In a recent interview over at Vulture, “Bojack Horseman” creator Raphael Bob-Waksberg lays out the mission statement for his show: “what’s interesting is that he [the titular anti-hero voiced by Will Arnett] does cross the line, and then he crosses back, and then he crosses again. You’re kind of rooting for him, but you’re kind of not.” Even though the show is getting more critical and commercial respect now, it’s exciting to hear its creative pulse comes from a desire to transgress, subvert and push things to the edge. Sure, the modern television drama is no stranger to unlikable lead characters, so much so that, it’s become a cliché. But in an animated comedy series? Not so much. Then again, “Bojack Horseman,” with its second season now available on Netflix, is looking more and more like a drama. While it’s a bit more spotty in execution and lacking the sense of discovery that made the first season such a delight, it’s certainly a worthy continuation of the wacky, anthropomorphized world that Bob-Waksberg and his team created last year.
After a flashback to Bojack’s childhood, the second season begins not long after the first ended. Diane’s (Alison Brie) memoir, which drove most of the season 1 plot, is a resounding success, ushering Bojack back into the spotlight. He’s got his dream role playing childhood hero Secretariat in a splashy Hollywood biopic. But make no mistake, what may have appeared to be a hopeful ending, with a chance for Bojack to find actual happiness, was merely a window into a new existential nightmare: what are you left with, and where do you go, when you get exactly what you want and you’re still not happy? It’s heady, serious stuff. “Bojack Horseman” is at its best when it’s diving deep into that sort of all-encompassing ennui, basically the stuff that most of us would rather not think about.
In an odd way, season 2 reminded me of the opening to David Fincher’s much maligned “Alien 3,” where any semblance of hope and the few living characters from the previous film we’re pretty much tossed aside during the opening credits. If, like me, you hoped that Bojack would eventually find his estranged friend (and missed opportunity for love) Charlotte, then I have good and bad news. They’re reunited in episode 11, “Escape From L.A.,” but it doesn’t go at all how you would think or probably hope. It’s crushingly disappointing in so many ways, but it turns out to be one of the strongest episode of this sophomore season, precisely because it’s unafraid to make viewers uncomfortable. Liking this show can feel downright paradoxical. “I’m sure we lost people over that episode,” Bob-Waksberg said in the Vulture interview. “But that’s okay; it’s not for everybody.”
Indeed, this is the kind of sequel that relishes (and in some ways is actually about) burning bridges. There’s almost no safety nets to let the audience off the hook. Will that be a turnoff to some viewers (even those who liked the first season)? I wouldn’t be surprised if that turns out to the case as more people catch up, but it’s heartening to know a show that strives to do something different is being rewarded with mostly positive attention so far from critics. We need more challenging shows that are actually about ideas while still striving to be entertaining. Bojack is a rare breed (sorry I couldn’t resist).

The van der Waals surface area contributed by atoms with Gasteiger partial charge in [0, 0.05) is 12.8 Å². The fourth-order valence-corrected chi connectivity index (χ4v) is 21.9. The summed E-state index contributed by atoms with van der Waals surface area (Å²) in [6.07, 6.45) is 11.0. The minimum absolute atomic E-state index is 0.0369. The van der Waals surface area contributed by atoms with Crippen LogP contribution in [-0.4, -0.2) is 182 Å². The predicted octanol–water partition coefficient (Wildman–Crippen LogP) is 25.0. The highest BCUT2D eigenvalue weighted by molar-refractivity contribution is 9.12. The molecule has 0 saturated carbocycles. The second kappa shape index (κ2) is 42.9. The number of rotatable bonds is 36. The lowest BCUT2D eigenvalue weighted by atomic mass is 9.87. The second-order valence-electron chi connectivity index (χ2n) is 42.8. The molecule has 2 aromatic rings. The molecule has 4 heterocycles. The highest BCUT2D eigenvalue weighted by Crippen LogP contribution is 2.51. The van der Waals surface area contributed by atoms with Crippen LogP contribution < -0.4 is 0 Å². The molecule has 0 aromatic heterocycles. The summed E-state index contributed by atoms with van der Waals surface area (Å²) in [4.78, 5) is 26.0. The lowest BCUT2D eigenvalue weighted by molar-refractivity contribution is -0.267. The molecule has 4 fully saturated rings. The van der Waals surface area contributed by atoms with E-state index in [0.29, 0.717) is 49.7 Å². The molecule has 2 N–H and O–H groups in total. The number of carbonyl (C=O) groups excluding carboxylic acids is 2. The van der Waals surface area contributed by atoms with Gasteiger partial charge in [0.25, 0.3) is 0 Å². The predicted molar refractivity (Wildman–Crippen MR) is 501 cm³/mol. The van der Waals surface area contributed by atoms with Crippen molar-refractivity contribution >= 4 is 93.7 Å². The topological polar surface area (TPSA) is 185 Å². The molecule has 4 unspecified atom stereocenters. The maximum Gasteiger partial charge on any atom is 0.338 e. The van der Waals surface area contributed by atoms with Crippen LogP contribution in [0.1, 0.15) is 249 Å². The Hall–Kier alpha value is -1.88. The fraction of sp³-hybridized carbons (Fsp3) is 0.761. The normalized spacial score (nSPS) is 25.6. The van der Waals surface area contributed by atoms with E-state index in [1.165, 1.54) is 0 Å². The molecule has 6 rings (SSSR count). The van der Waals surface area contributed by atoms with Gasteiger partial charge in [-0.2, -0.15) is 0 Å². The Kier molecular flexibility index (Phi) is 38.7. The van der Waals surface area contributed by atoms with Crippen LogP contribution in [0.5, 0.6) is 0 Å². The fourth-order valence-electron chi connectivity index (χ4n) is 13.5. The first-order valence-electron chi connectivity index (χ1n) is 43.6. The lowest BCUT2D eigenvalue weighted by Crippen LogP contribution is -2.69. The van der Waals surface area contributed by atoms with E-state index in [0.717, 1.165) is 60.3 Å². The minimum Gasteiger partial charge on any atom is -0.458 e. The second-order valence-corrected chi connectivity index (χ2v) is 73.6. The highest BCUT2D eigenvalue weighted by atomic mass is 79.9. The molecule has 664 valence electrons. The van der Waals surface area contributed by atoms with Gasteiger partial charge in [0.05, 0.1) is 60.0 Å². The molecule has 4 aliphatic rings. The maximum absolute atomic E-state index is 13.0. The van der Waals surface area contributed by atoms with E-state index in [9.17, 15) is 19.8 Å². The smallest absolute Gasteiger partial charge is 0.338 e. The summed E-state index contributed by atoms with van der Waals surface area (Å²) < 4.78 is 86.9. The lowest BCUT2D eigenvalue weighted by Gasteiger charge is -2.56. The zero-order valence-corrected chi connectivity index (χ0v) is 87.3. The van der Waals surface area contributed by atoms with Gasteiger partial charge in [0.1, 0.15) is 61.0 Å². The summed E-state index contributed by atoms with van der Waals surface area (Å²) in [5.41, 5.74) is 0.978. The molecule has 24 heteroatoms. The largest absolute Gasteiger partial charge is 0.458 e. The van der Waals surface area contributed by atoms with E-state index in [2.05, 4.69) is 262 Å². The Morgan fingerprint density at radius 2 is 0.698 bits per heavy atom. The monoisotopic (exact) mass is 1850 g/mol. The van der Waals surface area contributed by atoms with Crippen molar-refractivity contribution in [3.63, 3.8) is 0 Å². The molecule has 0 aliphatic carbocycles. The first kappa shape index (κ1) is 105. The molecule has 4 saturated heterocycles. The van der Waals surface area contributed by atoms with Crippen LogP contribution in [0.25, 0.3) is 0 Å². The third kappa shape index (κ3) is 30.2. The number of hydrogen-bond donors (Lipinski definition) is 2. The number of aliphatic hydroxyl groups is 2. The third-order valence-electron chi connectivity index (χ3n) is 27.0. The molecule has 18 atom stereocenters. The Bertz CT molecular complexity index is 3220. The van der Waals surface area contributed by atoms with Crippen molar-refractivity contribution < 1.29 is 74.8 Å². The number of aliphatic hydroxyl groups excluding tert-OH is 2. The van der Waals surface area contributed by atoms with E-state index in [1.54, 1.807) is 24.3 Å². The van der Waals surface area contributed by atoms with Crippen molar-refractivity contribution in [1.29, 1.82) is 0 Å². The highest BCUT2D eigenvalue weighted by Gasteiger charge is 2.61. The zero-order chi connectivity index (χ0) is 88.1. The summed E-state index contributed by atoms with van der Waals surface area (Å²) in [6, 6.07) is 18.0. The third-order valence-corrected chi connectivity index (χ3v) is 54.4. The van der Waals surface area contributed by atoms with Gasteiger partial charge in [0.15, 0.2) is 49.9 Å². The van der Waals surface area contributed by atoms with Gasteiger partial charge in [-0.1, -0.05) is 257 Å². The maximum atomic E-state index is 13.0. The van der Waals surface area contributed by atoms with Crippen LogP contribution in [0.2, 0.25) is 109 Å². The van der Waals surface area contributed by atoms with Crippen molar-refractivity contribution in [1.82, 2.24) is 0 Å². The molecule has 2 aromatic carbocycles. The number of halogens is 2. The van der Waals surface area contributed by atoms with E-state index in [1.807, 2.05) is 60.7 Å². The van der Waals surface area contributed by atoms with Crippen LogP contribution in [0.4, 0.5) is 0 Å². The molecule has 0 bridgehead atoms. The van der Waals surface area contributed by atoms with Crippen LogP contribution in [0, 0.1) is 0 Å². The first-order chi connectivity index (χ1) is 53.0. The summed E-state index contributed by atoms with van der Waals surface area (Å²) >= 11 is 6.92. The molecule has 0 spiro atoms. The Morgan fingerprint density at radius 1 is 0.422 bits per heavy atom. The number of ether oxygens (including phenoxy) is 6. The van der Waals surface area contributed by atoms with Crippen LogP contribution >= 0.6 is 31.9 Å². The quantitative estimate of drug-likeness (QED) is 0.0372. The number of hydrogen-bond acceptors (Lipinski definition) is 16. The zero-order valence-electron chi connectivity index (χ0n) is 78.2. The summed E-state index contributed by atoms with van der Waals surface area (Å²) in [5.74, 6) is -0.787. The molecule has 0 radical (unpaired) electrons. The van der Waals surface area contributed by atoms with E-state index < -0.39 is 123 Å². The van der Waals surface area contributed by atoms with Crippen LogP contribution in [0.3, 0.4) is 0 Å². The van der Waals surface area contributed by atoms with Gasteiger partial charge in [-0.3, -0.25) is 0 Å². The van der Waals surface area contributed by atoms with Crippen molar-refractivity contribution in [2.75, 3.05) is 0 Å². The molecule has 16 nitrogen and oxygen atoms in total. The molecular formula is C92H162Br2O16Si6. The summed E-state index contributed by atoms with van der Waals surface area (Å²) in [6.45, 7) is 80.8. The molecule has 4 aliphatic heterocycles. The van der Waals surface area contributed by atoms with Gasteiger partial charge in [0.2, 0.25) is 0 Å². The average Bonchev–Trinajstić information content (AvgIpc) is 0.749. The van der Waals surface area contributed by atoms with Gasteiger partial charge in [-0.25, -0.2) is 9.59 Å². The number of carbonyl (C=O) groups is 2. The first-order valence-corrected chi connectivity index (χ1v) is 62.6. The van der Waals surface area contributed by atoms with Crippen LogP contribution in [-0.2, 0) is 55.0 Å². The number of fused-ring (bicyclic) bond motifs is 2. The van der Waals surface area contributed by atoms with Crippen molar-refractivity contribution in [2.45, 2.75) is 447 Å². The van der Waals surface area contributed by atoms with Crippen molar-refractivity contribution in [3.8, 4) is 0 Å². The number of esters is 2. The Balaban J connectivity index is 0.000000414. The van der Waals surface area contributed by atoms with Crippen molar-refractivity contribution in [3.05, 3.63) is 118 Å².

The overarching plot of season 2 is built around the making of “Secretariat,” allowing the show to indulge more in its mean-spirited but often very funny takedowns of Hollywood (err, I mean Hollywoo): celebrity culture, modern quick fixes to our problems, and so much more. Lest I make it all sound angry, depressing and tough to watch, though, there’s no denying that “Bojack Horseman” is also very funny. The show is able to juggle varied tones in every episode, but does find a brutal truth or sad reminder of life’s unforgiving cruelty to laugh at. The humor falls flat every now and again when an episode becomes too tangential, spinning off into filler subplots that can feel like narrative dead weight. This is nothing new to the show, but was usually left for Aaron Paul’s lovable loser Todd. Season 2 has too many other characters spinning off into dull non-sequiturs. Unfortunately, this takes away from new characters to the show (Lisa Kudrow as Wanda, the Owl who becomes Bojack’s girlfriend, gets short shrift).
Then again, season one only got better the more I rewatched it, and the same may be true for this latest. It’s still a show packed with visual gags in nearly every scene (highlighted in this post by Indiewire), rife with punnery of the highest order and a love for language and over-elaborate wordplay. This the meat of what makes it such a strong, rewatchable show. There are layers to unpack, both comedically and dramatically — and the cameos continue to get more random, esoteric and hilarious (my favorite this season is “Star Wars Episode VIII” director Rian Johnson as a jerky member of an improv cult).
The more you dig in, the show seems like a successor to Judd Apatow’s “Funny People,” one that more smoothly pulls off the odd tonal and emotional shifts through the medium of episodic television, as opposed to an overstretched 2½ hours. I’d bet good money that Raphael Bob-Waksberg is as enamored with the work of James L. Brooks as Apatow. Consequence looms large in this cartoon for adults, and though things spin off occasionally into dead ends, the show’s icy, black heart is not dead inside, just unafraid to reveal brutal truths and laugh at their absurdity at the same time. It’s not an easy road with Bojack, but then again, why should it be? [B+]
Bojack Horseman season 2 is now available on Netflix.